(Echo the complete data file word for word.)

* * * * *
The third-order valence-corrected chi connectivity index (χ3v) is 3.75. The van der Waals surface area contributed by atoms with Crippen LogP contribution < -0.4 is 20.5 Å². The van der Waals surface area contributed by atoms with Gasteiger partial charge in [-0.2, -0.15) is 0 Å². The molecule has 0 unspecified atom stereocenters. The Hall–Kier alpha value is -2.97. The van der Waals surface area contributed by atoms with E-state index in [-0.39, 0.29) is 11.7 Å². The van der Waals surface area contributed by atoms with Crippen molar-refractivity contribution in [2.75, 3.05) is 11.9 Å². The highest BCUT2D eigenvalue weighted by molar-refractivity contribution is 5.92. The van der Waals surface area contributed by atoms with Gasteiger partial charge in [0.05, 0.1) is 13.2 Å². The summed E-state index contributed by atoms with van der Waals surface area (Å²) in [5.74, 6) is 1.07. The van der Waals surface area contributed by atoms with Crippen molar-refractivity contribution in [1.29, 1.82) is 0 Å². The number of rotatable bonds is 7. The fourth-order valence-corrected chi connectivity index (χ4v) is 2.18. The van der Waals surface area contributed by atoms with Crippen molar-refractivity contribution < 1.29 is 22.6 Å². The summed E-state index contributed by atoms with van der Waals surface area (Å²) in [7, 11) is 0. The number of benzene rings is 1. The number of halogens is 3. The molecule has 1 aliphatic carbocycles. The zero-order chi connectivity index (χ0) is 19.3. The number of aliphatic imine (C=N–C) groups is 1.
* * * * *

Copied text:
The third-order valence-corrected chi connectivity index (χ3v) is 3.75. The van der Waals surface area contributed by atoms with Crippen LogP contribution < -0.4 is 20.5 Å². The van der Waals surface area contributed by atoms with Gasteiger partial charge in [-0.2, -0.15) is 0 Å². The molecule has 0 unspecified atom stereocenters. The Hall–Kier alpha value is -2.97. The van der Waals surface area contributed by atoms with E-state index in [-0.39, 0.29) is 11.7 Å². The van der Waals surface area contributed by atoms with Crippen molar-refractivity contribution in [2.75, 3.05) is 11.9 Å². The highest BCUT2D eigenvalue weighted by molar-refractivity contribution is 5.92. The van der Waals surface area contributed by atoms with Gasteiger partial charge in [0.05, 0.1) is 13.2 Å². The summed E-state index contributed by atoms with van der Waals surface area (Å²) in [5.74, 6) is 1.07. The van der Waals surface area contributed by atoms with Crippen molar-refractivity contribution in [1.29, 1.82) is 0 Å². The number of rotatable bonds is 7. The fourth-order valence-corrected chi connectivity index (χ4v) is 2.18. The van der Waals surface area contributed by atoms with Crippen molar-refractivity contribution < 1.29 is 22.6 Å². The summed E-state index contributed by atoms with van der Waals surface area (Å²) in [7, 11) is 0. The number of benzene rings is 1. The number of halogens is 3. The molecule has 1 aliphatic carbocycles. The zero-order chi connectivity index (χ0) is 19.3. The number of aliphatic imine (C=N–C) groups is 1.